Yet another is volcanism. Not any ordinary volcano will do. You'd need something like the entire Yellowstone Caldera going up like Mt St. Helens. This solution might be the most believable for keeping the tectonic plates intact.

If you want something more exotic, let's have a micro black-hole wander through the system

Of course, an external gravity source could believably shift the Earth's axis. Let's have a small black hole wander through the solar system. It passes Earth at just the right place to jerk the planet around, shifting the axis. The consequences would definitely kill dinosaurs!

  • $\begingroup$ I think I like the Massive eruption plus Great Earthquake. I might be able to sell it as the origin of Noah's flood. $\endgroup$ Commented Jan 24, 2022 at 22:30
  • $\begingroup$ You could have a large planetary body get crushed somehow, maybe passing too near Jupiter, becoming a string of large asteroids all on the same trajectory... $\endgroup$
    – LSerni
    Commented Jan 24, 2022 at 23:28

Not really, but -- remove the Moon.

There is a theory (whose timeframe isn't really useful to us, rather the opposite) that the Earth's axis of rotation can be driven into chaotic regime, somewhat like the Dzhanibekov effect, by the absence of a large Moon.

So, you can imagine that the Moon is actually less stable than it looks, and in the Mesozoic a catastrophic impact succeeded in fragmenting it in a non-cataclysmic way - nothing like Moonfall, rather something à la Ceres Solution. The Earth became a ringed planet like Saturn, and the rings slowly decayed - and, meanwhile, under the resonant pull of the other planets, the axis began to wander. Way faster than the theory allows, but that's a detail.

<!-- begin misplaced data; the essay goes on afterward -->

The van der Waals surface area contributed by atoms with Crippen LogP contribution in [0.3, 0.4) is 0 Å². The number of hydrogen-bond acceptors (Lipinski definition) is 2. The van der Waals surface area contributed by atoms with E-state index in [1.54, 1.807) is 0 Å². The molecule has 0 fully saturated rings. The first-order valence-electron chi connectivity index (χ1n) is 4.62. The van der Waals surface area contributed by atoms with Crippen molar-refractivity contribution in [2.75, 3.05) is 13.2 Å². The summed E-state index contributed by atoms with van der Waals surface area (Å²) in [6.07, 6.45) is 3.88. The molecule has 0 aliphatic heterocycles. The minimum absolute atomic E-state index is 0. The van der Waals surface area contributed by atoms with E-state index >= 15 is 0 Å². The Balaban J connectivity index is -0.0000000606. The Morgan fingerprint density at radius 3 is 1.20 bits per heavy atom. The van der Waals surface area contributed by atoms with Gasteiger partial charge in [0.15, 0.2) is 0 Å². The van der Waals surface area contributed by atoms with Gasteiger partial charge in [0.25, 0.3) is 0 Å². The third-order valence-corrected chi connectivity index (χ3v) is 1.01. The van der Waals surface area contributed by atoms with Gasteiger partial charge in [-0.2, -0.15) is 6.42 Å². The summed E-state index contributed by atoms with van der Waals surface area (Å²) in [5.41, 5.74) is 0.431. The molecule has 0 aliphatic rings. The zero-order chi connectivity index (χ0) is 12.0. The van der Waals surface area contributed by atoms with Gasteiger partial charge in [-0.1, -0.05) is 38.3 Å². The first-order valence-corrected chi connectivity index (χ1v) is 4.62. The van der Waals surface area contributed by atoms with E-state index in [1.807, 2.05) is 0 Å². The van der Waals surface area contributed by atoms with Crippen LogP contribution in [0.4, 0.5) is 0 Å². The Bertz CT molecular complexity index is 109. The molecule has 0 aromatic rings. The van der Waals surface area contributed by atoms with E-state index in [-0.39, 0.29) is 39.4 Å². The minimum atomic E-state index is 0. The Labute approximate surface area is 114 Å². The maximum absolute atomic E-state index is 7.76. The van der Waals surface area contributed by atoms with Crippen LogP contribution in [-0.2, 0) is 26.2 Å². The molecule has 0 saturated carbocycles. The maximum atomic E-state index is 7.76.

This also means that nowadays' continents would look nothing like today: without a Moon, the continental drift would probably have evolved differently (and more slowly).

  • 1
    $\begingroup$ Ooooh, this is a fun idea. Hit the moon with a big enough object and not only could you model it as a sudden change of gravity, but you could theorize that a lot of the mass would be pushed out of Earth's orbit. And it would look good in a movie. $\endgroup$
    – JBH
    Commented Jan 24, 2022 at 23:17

I would prefer to keep the tectonic plates solid. Non necesarily intact.

I think that is not possible.

As per XKCD What Of no. 26, it would take a dino killing asteroid every couple days just to reduce Earth's angular momentum by 0.00000925925%. You wish to rotate the axis by almost 45%, so the amount of energy is such that you either need a major planetary impact (which melts the crust) or a steady stream of comets/asteroids coming in for longer than the solar system will exist. Also notice that the Sun and the Moon tend to pull Earth's axial tilt closer to 0⁰ over billions of years, which makes what you want even harder.

  • $\begingroup$ Q: I wonder where these 12 decimals precision originate from.. you assumed impact velocity and impact angle to be exactly equal to the Yucatan impact that - allegedly - killed the dinosaurs ? According to Scientific American the angle was between 30 and 60 degrees.. blogs.scientificamerican.com/life-unbounded/the-angle-of-doom resulting in a 50km wide and 30km deep crater. $\endgroup$
    – Goodies
    Commented Jan 24, 2022 at 16:59
  • $\begingroup$ @goodies Randall Munroe assumes a perfect 0⁰ impact everytime in order to optimize the transfer of momentum. That's just to drop the day length by 0.8 seconds. $\endgroup$ Commented Jan 24, 2022 at 18:11
  • $\begingroup$ Is this an answer to the question, a Frame Challenge, or an extended comment? $\endgroup$
    – JBH
    Commented Jan 24, 2022 at 20:51
  • $\begingroup$ @JoinJBHonCodidact Frame challenge answer. $\endgroup$ Commented Jan 24, 2022 at 21:00
  • $\begingroup$ Thanks. IMO it's always good to mention that in the answer. My knee-jerk reaction was to think it was an extended comment. $\endgroup$
    – JBH
    Commented Jan 24, 2022 at 21:08